The Rhapsody of Steam. Day 3. Drachenfels and Cologne

An old trope suggests that breakfast is the most important meal of the day. It might or might not be so from the health perspective, but a good breakfast definitely sets the mood. The recipe is simple: beautiful setting, delicious food, good company. And – for me, at least – lots of coffee. The breakfast in Maritim Hotel Bad Homburg was almost perfect, and I use the word “almost” to leave a little space for other breakfasts I will enjoy in the future, although I’m not sure what can be improved in particular. A wide variety of fresh food – cheese, charcuterie, eggs, even fish (which, I get it, may not be everyone’s preference early in the day) – in a restaurant overlooking the street descending towards the Kurpark served with an engaging conversation set the stage for the day.

After breakfast, we left for Drachenfels, or “Dragon’s Rock,” a hill in a place of astonishing natural beauty and cultural significance. Once the border of the Roman Empire, this part of the Middle Rhine became the backdrop for the myths of the Germanic Heroic Age, which made Drachenfels a part of the people’s collective unconscious. The name comes from the story of the legendary hero named Siegfried, who killed the vile dragon Fafnir at this exact spot (he proceeded to bathe in his blood to become invincible as one does).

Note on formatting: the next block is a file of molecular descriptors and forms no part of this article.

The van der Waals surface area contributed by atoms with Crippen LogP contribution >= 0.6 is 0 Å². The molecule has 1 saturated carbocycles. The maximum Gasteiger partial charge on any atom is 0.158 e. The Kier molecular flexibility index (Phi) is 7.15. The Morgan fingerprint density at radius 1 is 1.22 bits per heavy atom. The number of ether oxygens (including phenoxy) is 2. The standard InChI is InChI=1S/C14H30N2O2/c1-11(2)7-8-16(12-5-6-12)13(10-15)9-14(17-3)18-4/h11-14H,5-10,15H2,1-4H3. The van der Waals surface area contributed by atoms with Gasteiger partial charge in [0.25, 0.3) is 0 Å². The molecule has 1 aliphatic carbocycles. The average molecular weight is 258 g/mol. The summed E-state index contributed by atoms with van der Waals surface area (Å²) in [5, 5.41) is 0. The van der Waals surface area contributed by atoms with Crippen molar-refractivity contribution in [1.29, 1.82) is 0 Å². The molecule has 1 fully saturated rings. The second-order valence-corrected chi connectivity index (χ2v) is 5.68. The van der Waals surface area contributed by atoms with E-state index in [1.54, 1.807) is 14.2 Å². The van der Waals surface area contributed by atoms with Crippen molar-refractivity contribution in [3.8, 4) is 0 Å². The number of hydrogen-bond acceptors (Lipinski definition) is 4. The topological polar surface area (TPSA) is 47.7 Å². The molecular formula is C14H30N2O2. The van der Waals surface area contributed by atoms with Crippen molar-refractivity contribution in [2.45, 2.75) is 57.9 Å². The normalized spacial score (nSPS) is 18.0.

Siegfried slaying the dragon.

Drachenfels also had a military significance. In the 12th century, Archbishop Arnold I built a castle on top of the hill to protect the nearby city of Cologne from potential invasion from the South. Yet, the danger came from the North. During the Thirty Year War, the castle was destroyed by the Swedish army and never rebuilt.

The castle’s ruins overlooking the Rhine resonated with Lord Byron, who mentioned it in his poem Childe Harold’s Pilgrimage.

The castled crag of Drachenfels

Frowns o’er the wide and winding Rhine.

Whose breast of waters broadly swells

Between the banks which bear the vine,

And hills all rich with blossomed trees,

And fields which promise corn and wine,

And scattered cities crowning these,

Whose far white walls along them shine,

Have strewed a scene, which I should see

With double joy wert THOU with me!

Lord Byron, the ultimate Romantic hero.